A beautiful Mess: MTYP play for teens about anorexia is terrifying, funny
Caroline Horton’s acclaimed play tackles eating disorders with charm, humour and brutal honesty
Josephine's story, writer/performer Caroline Horton cautions us at the beginning of her play Mess, is "complicated and long."
Long, not so much — the show, originally a hit at the 2012 Edinburgh Fringe and now running at Manitoba Theatre for Young People, is a compact 70 minutes.
Complicated, yes — as any story about living, and fighting, with anorexia must be.
But it's also riveting theatre in this remarkably creative and utterly unflinching show for teens.
Based on her own experience, Horton's play tells the story of Josephine, a 20-something plagued by anxiety, who attempts to exert some control over her world by strictly regimenting her eating habits. Gradually, terrifyingly, that morphs into anorexia as her irrepressible friend Boris (Hannah Boyle, delightful when she's not heartbreakingly tragic) watches helplessly.
Yes, this is a play about "an issue," but it avoids moralizing and cheap sentimentality. And while it may spare some of the more gruesome physical descriptions of anorexia, it's unwavering in its probing examination of the psychological and emotional realities of the illness.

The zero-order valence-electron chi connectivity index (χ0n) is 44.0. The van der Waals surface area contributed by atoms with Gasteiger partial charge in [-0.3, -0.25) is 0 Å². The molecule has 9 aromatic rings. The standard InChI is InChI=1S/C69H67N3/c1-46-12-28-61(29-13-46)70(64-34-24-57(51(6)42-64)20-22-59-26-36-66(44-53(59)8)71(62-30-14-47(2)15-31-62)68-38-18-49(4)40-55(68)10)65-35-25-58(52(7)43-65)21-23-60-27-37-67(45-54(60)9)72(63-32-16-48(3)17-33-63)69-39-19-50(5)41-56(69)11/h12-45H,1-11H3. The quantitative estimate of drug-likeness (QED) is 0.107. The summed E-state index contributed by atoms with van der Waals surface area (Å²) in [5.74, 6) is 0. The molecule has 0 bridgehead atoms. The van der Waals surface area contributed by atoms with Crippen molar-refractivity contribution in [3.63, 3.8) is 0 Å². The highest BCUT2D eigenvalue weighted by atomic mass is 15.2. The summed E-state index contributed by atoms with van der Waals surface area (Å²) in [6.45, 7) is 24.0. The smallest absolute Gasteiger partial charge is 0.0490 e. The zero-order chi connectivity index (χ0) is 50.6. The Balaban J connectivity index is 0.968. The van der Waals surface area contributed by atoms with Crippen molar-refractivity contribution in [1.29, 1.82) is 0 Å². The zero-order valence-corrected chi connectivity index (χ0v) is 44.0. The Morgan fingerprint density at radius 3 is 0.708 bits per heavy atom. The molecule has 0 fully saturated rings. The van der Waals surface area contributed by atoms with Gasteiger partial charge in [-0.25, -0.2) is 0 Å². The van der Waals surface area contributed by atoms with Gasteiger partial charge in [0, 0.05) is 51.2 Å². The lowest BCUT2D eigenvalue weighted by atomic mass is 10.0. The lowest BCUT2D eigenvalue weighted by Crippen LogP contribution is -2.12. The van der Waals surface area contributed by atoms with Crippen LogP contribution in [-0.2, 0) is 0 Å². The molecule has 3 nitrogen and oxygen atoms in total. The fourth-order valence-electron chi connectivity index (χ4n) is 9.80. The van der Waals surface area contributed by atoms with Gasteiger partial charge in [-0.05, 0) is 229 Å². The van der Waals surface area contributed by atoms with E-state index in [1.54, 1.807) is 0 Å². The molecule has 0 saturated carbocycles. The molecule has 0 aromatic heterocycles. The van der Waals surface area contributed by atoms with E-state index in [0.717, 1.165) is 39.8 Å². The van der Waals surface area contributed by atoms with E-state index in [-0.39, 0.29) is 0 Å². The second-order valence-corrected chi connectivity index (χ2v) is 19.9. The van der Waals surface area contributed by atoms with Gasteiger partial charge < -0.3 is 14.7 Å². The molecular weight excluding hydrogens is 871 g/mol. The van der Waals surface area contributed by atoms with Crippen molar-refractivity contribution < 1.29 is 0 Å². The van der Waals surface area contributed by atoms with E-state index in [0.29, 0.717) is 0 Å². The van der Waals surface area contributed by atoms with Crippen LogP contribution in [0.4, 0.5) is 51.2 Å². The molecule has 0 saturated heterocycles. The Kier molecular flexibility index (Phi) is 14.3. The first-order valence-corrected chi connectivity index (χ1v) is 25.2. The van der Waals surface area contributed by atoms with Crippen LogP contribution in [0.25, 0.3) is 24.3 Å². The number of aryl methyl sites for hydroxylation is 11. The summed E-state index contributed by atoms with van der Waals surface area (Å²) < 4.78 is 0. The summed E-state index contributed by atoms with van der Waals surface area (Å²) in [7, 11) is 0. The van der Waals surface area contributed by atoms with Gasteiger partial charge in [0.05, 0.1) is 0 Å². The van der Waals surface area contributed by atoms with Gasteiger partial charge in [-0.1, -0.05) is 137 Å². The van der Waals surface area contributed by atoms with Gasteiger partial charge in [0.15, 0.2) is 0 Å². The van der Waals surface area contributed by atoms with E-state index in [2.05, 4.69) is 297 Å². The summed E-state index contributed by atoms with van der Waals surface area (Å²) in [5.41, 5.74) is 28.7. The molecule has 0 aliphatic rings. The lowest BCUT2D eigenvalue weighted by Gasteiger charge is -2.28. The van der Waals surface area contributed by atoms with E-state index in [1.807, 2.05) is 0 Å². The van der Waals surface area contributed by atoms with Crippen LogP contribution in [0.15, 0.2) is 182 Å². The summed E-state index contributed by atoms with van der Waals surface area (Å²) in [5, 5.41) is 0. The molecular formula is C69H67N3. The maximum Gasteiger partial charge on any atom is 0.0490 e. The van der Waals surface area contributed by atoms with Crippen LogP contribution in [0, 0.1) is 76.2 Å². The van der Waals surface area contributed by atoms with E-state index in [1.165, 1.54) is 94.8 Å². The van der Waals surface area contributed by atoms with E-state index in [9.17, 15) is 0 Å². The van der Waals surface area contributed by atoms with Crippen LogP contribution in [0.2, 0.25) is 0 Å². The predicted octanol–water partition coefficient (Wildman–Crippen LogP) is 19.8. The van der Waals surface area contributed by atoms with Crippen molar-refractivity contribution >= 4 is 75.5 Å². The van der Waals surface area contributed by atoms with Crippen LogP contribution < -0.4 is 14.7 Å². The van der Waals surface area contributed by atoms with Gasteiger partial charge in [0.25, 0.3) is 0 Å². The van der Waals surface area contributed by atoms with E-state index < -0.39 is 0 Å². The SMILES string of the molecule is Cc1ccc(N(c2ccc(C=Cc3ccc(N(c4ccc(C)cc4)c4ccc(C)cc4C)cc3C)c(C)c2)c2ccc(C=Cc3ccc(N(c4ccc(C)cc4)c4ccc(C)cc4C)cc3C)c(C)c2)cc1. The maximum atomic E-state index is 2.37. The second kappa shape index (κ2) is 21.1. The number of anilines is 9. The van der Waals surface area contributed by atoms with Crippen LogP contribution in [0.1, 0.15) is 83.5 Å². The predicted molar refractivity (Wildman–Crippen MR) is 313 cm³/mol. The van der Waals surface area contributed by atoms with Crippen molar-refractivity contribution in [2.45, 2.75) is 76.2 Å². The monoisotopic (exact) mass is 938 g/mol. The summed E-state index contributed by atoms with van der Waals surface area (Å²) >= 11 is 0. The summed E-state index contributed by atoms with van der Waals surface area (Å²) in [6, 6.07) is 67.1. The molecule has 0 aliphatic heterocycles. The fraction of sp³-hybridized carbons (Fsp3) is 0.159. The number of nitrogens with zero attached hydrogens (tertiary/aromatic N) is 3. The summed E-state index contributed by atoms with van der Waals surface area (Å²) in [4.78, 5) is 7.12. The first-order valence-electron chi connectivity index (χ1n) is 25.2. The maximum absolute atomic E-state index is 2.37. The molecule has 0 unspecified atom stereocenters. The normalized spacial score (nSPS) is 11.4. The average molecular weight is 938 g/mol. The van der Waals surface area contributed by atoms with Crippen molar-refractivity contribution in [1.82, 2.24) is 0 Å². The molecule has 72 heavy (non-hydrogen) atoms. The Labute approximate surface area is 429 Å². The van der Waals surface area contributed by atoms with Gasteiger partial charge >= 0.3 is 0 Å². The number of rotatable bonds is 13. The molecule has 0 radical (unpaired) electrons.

It's also funny. Often very, weirdly funny, and not at all what one might expect in a play dealing with an issue that is, quite literally, deadly serious.
Horton has wrapped Josephine's story in a fascinating, meta-theatrical package.
Josephine tells us she and Boris, along with Sistahl (Seiriol Davies) — who acts as accompanist, narrator and sound-effects man — are going to act out her story. But the big-budget "real thing," she frequently reminds us, will be much grander in scale.
That, and the tasteful and brief musical numbers sprinkled throughout, have the effect of reminding us that we're watching a story. But its vibrant emotional core also never lets us forget that in essence, if not in every detail, it's all too real.
The convention also lets Davies, as the slyly winking Sistahl, provide plenty of comic relief, with everything from goofy sound effects to quietly exasperated exchanges with Josephine as playwright/director.
That's a tricky tonal balancing act to pull off. Mess often makes hairpin turns from comedy to harrowing tragedy, and from utter silliness to horrible stillness. But Horton's polished script pulls it off, as does the talented trio of performers.
Mess avoids easy answers. There's no pat happy ending here — anorexia is something, Josephine suggests, that she can learn to live with, but not something she'll ever live completely free of.
It's not an easy journey. It is, in fact, downright messy. But it's also, in its own unique way, beautiful.
Mess runs at Manitoba Theatre for Young People until Feb. 26.